# COVID-19: Biogeography

Here, I analyse the biogeography of the COVID-19 pandemie in different countries. Data are based on the Johns Hopkins repository.

## New publication: Power-law distribution in the number of confirmed COVID-19 cases

Me study on macroepidemiological patterns of COVID-19 outbreak just appeared in (Chaos 2020) (see also the free version on Arxiv).

#### Power-law distribution in confirmed COVID-19 cases in countries worldwide

Fig.1: Power-law scaling in the country-level distribution of COVID-19 cases. The figures show the estimated probability $P_x(n)$ for a country to have a certain number $n$ of a) confirmed cases (x=C) and b) confirmed deaths (x=D) on 22 March, 2020. Histogram bins are spaced equally on a logarithmic axis and only bins with a positive number of entries are shown. Black solid lines show straight-line fits with slope $\mu$, indicated in the figure labels. Insets: Cumulative number $C(n) =\sum_{m=n+1}^N P(m)$ of countries with case number $m > n$. Solid lines show the cumulative distribution $C(n) = n^{1-\mu}- n_f^{1-\mu}$ of a truncated power law with cut-off value a) $n_f=2 \cdot 10^5$ and b) $n_f=5 \cdot 10^4$.

#### Power-law distribution in confirmed COVID-19 cases in counties in the US

Power-law scaling in the distribution of confirmed COVID-19 cases in the 1962 US counties that have been invaded by the coronavirus on March 29, 2020. Details as in Fig.1a. The cut-off value for the cumulative distribution in the inset was set to $n_f=1\cdot 10^5$.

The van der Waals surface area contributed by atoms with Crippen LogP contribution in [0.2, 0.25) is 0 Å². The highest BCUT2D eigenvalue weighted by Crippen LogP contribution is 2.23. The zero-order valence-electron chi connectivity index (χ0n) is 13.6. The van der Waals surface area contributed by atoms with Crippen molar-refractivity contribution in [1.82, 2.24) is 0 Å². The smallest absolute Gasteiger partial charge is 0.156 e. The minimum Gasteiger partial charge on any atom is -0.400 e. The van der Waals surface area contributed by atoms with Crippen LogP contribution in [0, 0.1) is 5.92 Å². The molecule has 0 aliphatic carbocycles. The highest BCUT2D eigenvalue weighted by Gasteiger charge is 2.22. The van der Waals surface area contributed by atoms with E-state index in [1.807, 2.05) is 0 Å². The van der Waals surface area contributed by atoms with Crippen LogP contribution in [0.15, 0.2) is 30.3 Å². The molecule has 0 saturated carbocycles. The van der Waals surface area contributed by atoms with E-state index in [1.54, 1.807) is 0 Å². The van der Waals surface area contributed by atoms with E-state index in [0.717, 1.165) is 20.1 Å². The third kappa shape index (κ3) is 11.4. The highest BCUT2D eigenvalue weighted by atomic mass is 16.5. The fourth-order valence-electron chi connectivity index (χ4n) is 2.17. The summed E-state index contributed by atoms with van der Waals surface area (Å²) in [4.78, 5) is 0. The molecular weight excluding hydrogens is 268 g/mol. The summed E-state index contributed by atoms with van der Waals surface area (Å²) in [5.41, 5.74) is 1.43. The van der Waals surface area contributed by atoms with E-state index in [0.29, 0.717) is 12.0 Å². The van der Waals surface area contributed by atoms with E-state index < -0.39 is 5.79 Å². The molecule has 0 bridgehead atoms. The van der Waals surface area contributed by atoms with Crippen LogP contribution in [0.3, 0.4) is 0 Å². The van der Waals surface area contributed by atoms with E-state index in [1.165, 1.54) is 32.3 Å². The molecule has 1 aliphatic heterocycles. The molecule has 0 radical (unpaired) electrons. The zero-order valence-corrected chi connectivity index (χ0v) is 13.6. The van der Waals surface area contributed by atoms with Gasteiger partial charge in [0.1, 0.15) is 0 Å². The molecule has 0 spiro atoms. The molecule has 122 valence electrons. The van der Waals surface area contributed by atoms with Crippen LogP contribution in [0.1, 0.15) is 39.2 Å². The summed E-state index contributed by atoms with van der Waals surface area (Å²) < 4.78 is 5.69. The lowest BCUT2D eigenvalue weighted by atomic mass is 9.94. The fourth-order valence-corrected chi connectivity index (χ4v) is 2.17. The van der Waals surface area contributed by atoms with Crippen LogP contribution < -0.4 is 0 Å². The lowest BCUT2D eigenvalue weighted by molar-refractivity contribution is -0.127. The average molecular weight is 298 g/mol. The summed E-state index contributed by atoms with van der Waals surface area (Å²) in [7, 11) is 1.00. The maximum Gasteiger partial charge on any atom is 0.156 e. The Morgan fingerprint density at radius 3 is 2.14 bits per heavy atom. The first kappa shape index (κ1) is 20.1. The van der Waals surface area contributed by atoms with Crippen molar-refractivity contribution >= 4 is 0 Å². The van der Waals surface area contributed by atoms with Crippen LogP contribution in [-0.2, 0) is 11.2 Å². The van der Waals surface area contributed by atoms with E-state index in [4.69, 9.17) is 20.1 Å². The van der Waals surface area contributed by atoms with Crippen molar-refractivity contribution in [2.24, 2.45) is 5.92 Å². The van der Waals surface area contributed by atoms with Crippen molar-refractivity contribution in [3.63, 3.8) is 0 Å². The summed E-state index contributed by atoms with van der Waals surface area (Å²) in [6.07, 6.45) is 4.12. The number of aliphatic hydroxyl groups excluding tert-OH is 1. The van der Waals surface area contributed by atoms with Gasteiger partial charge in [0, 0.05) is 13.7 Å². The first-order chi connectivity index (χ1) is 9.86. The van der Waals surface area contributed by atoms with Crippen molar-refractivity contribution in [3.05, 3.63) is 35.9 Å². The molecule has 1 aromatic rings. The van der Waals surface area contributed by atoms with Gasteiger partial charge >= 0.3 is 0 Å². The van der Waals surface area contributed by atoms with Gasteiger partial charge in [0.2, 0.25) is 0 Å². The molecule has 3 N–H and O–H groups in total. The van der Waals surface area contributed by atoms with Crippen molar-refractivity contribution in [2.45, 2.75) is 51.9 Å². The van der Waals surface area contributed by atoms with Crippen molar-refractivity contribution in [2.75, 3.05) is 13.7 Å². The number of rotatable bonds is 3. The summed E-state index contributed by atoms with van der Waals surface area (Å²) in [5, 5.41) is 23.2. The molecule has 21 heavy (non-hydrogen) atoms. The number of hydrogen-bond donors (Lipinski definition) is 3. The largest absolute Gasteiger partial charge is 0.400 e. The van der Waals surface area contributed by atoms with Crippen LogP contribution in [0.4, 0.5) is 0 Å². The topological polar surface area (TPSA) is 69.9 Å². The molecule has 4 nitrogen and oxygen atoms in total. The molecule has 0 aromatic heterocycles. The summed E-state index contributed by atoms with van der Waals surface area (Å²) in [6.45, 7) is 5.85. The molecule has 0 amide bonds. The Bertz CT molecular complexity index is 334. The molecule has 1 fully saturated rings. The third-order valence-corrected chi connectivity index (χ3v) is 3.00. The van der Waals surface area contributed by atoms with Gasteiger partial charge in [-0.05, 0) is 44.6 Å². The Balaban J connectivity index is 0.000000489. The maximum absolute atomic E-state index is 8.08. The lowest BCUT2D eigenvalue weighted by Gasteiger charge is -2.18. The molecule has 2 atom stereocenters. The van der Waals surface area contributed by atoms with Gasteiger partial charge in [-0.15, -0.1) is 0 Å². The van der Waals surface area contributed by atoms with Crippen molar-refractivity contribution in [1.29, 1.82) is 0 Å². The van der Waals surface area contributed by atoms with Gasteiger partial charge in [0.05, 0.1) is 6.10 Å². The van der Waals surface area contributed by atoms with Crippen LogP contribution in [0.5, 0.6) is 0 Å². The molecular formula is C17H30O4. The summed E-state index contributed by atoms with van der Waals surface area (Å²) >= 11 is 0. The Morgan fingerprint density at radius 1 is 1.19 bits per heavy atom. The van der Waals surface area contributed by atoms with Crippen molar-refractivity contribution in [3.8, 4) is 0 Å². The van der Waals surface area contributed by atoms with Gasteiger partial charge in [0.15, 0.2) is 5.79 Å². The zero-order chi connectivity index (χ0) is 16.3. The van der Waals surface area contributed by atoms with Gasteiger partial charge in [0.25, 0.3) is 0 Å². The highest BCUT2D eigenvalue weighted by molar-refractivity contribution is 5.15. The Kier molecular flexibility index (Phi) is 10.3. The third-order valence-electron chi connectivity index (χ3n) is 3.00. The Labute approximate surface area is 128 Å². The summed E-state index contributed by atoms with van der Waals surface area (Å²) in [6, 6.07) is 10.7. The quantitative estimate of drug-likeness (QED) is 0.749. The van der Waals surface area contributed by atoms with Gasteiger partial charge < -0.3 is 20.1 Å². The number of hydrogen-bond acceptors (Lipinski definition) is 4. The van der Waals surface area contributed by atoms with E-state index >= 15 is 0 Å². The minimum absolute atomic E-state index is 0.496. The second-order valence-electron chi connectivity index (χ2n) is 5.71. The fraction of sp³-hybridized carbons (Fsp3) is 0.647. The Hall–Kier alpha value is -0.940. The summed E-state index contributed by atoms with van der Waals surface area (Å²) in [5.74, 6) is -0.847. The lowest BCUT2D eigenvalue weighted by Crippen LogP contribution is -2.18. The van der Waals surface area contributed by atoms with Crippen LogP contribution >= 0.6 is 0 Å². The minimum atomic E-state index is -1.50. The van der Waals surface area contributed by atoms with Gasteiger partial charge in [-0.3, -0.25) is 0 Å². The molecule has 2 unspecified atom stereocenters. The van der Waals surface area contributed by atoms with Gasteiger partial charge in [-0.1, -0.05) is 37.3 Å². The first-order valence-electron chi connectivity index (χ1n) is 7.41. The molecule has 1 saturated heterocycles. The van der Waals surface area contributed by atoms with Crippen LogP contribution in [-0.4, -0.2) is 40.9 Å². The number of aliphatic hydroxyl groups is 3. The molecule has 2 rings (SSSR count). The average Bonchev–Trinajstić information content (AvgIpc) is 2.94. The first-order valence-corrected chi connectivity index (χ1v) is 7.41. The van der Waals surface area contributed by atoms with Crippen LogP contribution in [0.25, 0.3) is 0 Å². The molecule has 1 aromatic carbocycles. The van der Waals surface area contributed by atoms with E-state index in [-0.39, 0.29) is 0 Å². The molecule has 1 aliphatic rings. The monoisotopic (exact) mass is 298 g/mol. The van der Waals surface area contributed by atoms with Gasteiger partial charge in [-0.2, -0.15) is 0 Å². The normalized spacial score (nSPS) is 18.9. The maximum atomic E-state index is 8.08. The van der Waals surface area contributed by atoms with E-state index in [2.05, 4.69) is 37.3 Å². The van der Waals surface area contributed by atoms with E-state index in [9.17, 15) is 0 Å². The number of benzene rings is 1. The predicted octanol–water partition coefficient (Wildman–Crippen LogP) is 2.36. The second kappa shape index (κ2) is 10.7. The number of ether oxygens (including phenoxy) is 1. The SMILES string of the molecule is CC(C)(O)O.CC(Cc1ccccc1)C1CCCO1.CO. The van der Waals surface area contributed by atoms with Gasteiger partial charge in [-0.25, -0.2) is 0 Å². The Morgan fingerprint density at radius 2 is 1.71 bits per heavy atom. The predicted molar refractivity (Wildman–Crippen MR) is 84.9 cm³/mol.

#### Coronavirus arrival times

Fig.3: Temporal development of the COVID-19 pandemic. a) Evolution of the distribution of confirmed cases per country. The same as Fig.1a, but for five different time instances separated by 2 weeks (see figure legend) during the pandemic. b) Distribution of arrival times. The histogram shows the number of countries that were invaded by the virus on a certain day between Jan 22, 2020 and March 29, 2020 (blue bars). Further shown is an exponential increasing function, $\exp(s t)$ (black dashed line) with growth rate $s=0.03 \ d^{-1}$, obtained by a least square fit to the histogram during the first 61 days. The inset shows the critical exponents $\hat{\mu}_C(t)$ (black) and $\hat{\mu}_D(t)$ (blue) as a function of time. The vertical red line indicates 22 March.

##### Bernd Blasius
###### Professor for Mathematical Modelling

I am interested in the theoretical description of complex living systems at the interface of theoretical ecology and applied mathematics